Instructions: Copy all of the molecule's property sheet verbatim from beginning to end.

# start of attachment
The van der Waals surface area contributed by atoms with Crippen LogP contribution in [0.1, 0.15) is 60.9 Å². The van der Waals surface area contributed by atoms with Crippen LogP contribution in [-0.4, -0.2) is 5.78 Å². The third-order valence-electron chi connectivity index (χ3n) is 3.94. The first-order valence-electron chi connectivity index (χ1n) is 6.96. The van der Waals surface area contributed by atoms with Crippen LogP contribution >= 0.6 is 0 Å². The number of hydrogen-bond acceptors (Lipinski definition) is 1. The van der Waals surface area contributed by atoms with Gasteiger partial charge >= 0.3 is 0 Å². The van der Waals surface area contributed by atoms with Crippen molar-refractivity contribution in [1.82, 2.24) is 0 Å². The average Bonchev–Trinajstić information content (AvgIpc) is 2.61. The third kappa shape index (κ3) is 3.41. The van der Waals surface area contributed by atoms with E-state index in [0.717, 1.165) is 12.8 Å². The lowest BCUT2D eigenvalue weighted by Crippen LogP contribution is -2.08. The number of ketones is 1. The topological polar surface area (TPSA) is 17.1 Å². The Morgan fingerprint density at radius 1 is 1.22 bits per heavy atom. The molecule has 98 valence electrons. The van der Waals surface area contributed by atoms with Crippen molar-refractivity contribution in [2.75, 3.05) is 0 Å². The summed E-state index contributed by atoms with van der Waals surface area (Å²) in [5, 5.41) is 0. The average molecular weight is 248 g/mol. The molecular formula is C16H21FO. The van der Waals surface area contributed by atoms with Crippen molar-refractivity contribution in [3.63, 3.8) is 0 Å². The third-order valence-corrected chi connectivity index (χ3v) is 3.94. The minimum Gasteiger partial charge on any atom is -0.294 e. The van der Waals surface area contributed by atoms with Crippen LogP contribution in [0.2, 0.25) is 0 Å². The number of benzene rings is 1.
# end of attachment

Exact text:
The van der Waals surface area contributed by atoms with Crippen LogP contribution in [0.1, 0.15) is 60.9 Å². The van der Waals surface area contributed by atoms with Crippen LogP contribution in [-0.4, -0.2) is 5.78 Å². The third-order valence-electron chi connectivity index (χ3n) is 3.94. The first-order valence-electron chi connectivity index (χ1n) is 6.96. The van der Waals surface area contributed by atoms with Crippen LogP contribution >= 0.6 is 0 Å². The number of hydrogen-bond acceptors (Lipinski definition) is 1. The van der Waals surface area contributed by atoms with Gasteiger partial charge >= 0.3 is 0 Å². The van der Waals surface area contributed by atoms with Crippen molar-refractivity contribution in [1.82, 2.24) is 0 Å². The average Bonchev–Trinajstić information content (AvgIpc) is 2.61. The third kappa shape index (κ3) is 3.41. The van der Waals surface area contributed by atoms with E-state index in [0.717, 1.165) is 12.8 Å². The lowest BCUT2D eigenvalue weighted by Crippen LogP contribution is -2.08. The number of ketones is 1. The topological polar surface area (TPSA) is 17.1 Å². The Morgan fingerprint density at radius 1 is 1.22 bits per heavy atom. The molecule has 98 valence electrons. The van der Waals surface area contributed by atoms with Crippen molar-refractivity contribution in [2.75, 3.05) is 0 Å². The summed E-state index contributed by atoms with van der Waals surface area (Å²) in [5, 5.41) is 0. The average molecular weight is 248 g/mol. The molecular formula is C16H21FO. The van der Waals surface area contributed by atoms with Crippen molar-refractivity contribution in [3.63, 3.8) is 0 Å². The third-order valence-corrected chi connectivity index (χ3v) is 3.94. The minimum Gasteiger partial charge on any atom is -0.294 e. The van der Waals surface area contributed by atoms with Crippen LogP contribution in [0.2, 0.25) is 0 Å². The number of benzene rings is 1.